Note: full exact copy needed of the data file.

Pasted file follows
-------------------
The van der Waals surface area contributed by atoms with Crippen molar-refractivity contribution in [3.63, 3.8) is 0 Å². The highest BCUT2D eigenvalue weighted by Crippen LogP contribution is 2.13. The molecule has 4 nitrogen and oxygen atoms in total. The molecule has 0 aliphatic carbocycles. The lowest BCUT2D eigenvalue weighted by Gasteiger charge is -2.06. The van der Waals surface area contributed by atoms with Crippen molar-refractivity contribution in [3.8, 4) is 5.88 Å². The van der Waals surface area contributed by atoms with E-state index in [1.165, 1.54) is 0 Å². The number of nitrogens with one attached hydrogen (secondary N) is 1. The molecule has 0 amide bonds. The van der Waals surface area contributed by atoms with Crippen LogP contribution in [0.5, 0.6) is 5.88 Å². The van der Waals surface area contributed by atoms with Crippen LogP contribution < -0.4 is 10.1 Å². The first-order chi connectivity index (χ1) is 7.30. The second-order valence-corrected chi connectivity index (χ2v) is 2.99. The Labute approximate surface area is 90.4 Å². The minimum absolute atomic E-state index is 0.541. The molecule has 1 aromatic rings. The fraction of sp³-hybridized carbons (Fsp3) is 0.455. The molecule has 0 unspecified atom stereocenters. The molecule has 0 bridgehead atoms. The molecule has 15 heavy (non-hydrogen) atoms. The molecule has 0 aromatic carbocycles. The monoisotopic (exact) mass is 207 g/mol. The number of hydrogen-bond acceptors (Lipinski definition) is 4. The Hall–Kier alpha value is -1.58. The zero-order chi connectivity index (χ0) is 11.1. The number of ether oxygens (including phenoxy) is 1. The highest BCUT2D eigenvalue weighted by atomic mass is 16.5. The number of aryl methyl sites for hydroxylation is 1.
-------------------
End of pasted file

The van der Waals surface area contributed by atoms with Crippen molar-refractivity contribution in [3.63, 3.8) is 0 Å². The highest BCUT2D eigenvalue weighted by Crippen LogP contribution is 2.13. The molecule has 4 nitrogen and oxygen atoms in total. The molecule has 0 aliphatic carbocycles. The lowest BCUT2D eigenvalue weighted by Gasteiger charge is -2.06. The van der Waals surface area contributed by atoms with Crippen molar-refractivity contribution in [3.8, 4) is 5.88 Å². The van der Waals surface area contributed by atoms with E-state index in [1.165, 1.54) is 0 Å². The number of nitrogens with one attached hydrogen (secondary N) is 1. The molecule has 0 amide bonds. The van der Waals surface area contributed by atoms with Crippen LogP contribution in [0.5, 0.6) is 5.88 Å². The van der Waals surface area contributed by atoms with Crippen LogP contribution < -0.4 is 10.1 Å². The first-order chi connectivity index (χ1) is 7.30. The second-order valence-corrected chi connectivity index (χ2v) is 2.99. The Labute approximate surface area is 90.4 Å². The minimum absolute atomic E-state index is 0.541. The molecule has 1 aromatic rings. The fraction of sp³-hybridized carbons (Fsp3) is 0.455. The molecule has 0 unspecified atom stereocenters. The molecule has 0 bridgehead atoms. The molecule has 15 heavy (non-hydrogen) atoms. The molecule has 0 aromatic carbocycles. The monoisotopic (exact) mass is 207 g/mol. The number of hydrogen-bond acceptors (Lipinski definition) is 4. The Hall–Kier alpha value is -1.58. The zero-order chi connectivity index (χ0) is 11.1. The number of ether oxygens (including phenoxy) is 1. The highest BCUT2D eigenvalue weighted by atomic mass is 16.5. The number of aryl methyl sites for hydroxylation is 1.